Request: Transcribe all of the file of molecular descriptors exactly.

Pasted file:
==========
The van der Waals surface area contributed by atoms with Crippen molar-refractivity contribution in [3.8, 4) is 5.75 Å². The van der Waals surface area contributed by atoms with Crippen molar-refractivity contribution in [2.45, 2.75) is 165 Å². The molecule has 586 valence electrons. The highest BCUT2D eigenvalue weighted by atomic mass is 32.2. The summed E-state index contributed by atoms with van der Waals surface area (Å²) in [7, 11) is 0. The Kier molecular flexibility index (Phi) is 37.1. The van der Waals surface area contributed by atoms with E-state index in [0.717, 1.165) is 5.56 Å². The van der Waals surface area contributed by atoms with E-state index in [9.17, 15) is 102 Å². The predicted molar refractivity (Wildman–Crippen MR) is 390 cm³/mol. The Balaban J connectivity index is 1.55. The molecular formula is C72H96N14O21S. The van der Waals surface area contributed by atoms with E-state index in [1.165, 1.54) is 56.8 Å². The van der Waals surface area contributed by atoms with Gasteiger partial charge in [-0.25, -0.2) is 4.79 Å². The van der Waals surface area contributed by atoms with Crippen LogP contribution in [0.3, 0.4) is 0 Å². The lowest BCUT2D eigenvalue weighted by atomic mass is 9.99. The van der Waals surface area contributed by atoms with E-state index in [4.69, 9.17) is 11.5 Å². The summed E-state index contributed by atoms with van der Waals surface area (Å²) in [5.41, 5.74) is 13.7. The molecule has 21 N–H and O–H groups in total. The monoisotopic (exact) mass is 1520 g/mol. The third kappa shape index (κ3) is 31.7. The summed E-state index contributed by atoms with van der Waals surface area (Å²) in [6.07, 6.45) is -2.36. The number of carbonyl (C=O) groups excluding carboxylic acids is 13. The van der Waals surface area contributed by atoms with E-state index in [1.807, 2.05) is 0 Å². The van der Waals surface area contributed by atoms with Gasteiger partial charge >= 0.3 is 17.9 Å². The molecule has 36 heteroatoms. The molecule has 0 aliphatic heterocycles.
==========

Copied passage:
The van der Waals surface area contributed by atoms with Crippen molar-refractivity contribution in [3.8, 4) is 5.75 Å². The van der Waals surface area contributed by atoms with Crippen molar-refractivity contribution in [2.45, 2.75) is 165 Å². The molecule has 586 valence electrons. The highest BCUT2D eigenvalue weighted by atomic mass is 32.2. The summed E-state index contributed by atoms with van der Waals surface area (Å²) in [7, 11) is 0. The Kier molecular flexibility index (Phi) is 37.1. The van der Waals surface area contributed by atoms with E-state index in [0.717, 1.165) is 5.56 Å². The van der Waals surface area contributed by atoms with E-state index in [9.17, 15) is 102 Å². The predicted molar refractivity (Wildman–Crippen MR) is 390 cm³/mol. The Balaban J connectivity index is 1.55. The molecular formula is C72H96N14O21S. The van der Waals surface area contributed by atoms with E-state index in [1.165, 1.54) is 56.8 Å². The van der Waals surface area contributed by atoms with Gasteiger partial charge in [-0.25, -0.2) is 4.79 Å². The van der Waals surface area contributed by atoms with Crippen LogP contribution in [0.3, 0.4) is 0 Å². The lowest BCUT2D eigenvalue weighted by atomic mass is 9.99. The van der Waals surface area contributed by atoms with E-state index in [4.69, 9.17) is 11.5 Å². The summed E-state index contributed by atoms with van der Waals surface area (Å²) in [5.41, 5.74) is 13.7. The molecule has 21 N–H and O–H groups in total. The monoisotopic (exact) mass is 1520 g/mol. The third kappa shape index (κ3) is 31.7. The summed E-state index contributed by atoms with van der Waals surface area (Å²) in [6.07, 6.45) is -2.36. The number of carbonyl (C=O) groups excluding carboxylic acids is 13. The van der Waals surface area contributed by atoms with E-state index in [1.807, 2.05) is 0 Å². The van der Waals surface area contributed by atoms with Gasteiger partial charge >= 0.3 is 17.9 Å². The molecule has 36 heteroatoms. The molecule has 0 aliphatic heterocycles.